Vane Pumps Common Problems

Vane Pumps Common Problems

Gaining a comprehensive understanding of the various types of failures is crucial for effectively analyzing the root causes of problems and finding appropriate solutions. Identifying the cause enables us to pinpoint mechanical issues that led to the failure. To expedite this process, a vane troubleshooting guide has been prepared to provide a swift and satisfactory conclusion.

  1. Mechanical Failures: These failures arise from external physical conditions that alter the mechanical structure of materials. They are typically attributed to axial and radial shaft overloads, rotary bending (flexion), and torsion (twisted) fatigue failures. Common problems include misalignment in shafts, improper shaft/coupling connections, mispositioned dowel pins in the cartridge housing, incorrectly mounted cartridge screws, and loose fasteners. Care must be taken during reassembly to ensure proper engagement of the rotor and vanes in the cartridge. Incorrectly mounted hollow push pins and marks on port plates may also contribute to these failures.

  2. Pressure Failures: Pressure overshoot can be categorized into "instant pressure overshoot" and "cycled overpressurization." Both result in pressure peaks that can reach 2 to 5 times the adjusted maximum pressure valve, leading to component failures. Instant pressure overshoot causes abrupt high peaks of pressure, resulting in failures such as cracked or ruptured pressure port plates, split rotors, cracked cam rings, broken shafts, and cut dowel pins. Cycled overpressurization is a long-term fatigue failure affecting components such as cam rings, vanes, shafts, side plates, and rotor splines, with consequences including ruptured cam rings, worn-out shaft internal splines, shaft rupture, and deformed port plates.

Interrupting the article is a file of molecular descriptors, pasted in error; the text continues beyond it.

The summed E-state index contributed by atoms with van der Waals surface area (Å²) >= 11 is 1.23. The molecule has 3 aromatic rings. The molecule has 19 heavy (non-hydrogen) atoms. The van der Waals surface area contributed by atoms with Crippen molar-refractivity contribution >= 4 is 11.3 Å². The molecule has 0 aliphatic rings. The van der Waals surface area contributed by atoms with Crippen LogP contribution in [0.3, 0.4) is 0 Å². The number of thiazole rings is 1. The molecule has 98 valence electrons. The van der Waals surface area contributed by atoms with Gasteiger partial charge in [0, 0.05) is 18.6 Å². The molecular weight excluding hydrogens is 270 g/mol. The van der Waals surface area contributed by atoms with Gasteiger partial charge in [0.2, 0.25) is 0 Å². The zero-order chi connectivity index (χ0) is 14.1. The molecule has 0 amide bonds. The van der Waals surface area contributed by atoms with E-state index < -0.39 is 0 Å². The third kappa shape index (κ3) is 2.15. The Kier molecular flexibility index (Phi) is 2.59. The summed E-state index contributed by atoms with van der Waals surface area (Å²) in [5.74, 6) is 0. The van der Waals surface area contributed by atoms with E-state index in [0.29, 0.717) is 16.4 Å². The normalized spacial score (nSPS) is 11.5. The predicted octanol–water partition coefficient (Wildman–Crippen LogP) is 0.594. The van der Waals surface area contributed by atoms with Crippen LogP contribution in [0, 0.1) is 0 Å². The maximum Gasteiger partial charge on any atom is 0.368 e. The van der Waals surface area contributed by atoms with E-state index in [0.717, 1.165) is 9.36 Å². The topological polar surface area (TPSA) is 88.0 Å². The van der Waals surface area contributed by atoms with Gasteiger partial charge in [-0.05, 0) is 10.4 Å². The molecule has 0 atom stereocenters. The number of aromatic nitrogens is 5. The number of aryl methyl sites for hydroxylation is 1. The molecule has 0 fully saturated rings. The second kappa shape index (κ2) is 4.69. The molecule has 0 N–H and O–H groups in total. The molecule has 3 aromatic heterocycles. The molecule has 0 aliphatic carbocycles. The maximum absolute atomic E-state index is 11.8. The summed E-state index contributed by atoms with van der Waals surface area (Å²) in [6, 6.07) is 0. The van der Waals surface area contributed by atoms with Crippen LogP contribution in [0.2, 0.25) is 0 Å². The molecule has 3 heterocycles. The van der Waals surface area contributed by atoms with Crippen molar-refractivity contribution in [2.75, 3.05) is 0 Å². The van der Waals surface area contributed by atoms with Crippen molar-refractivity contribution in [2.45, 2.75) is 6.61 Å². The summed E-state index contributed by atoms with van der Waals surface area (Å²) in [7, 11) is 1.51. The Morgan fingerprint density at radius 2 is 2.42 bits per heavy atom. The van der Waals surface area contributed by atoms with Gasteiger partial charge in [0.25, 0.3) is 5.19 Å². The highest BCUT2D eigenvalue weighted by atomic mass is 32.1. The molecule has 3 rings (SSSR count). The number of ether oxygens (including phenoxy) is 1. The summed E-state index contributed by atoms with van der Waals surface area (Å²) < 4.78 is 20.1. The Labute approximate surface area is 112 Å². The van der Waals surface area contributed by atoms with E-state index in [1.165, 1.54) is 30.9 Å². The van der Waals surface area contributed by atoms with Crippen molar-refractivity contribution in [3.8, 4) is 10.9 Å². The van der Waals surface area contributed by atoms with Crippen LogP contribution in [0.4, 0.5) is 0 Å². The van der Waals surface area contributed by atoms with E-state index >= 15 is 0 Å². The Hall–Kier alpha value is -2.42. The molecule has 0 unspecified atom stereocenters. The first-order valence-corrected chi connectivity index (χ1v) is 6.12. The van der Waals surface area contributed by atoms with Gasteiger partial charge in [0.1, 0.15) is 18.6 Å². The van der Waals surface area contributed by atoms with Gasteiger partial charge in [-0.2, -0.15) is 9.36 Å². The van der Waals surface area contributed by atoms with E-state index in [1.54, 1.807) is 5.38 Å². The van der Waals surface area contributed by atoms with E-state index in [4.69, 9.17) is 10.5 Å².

Pressure gradients can induce sudden pressure changes, altering internal pump leakage and potentially leading to phenomena like cavitation and hose decompression. This can cause fatigue rupture of cam rings and seizures of rotors and port plates.

  1. Physical, Chemical, or Hydraulic Failures: Start-up without proper air bleed-off results in inadequate lubrication due to a lack of priming, leading to local overheating and pump malfunction. Air contamination can cause fluid foaming, turning it black with a burnt smell, known as the "Lorentz" or "Diesel" effect. Solid particle contamination, although not applicable to Parker vane units, is a significant cause of pump destruction. It can lead to rapid wear or premature breakdown.

Water contamination affects fluid characteristics, impacting pump performance. Deposits on vanes alter pump efficiency, fluctuating fluid compressibility destabilizes vanes, and viscosity changes can result in deaeration or erosion on port plates. Unsuitable grease or lubricants not based on disulfide or molybdenum can cause issues, and using inappropriate fluids can lead to various problems, considering parameters like viscosity index choice, filterability, oxidation resistance, deaeration capabilities, polluted fluid density, and fluid deterioration over time.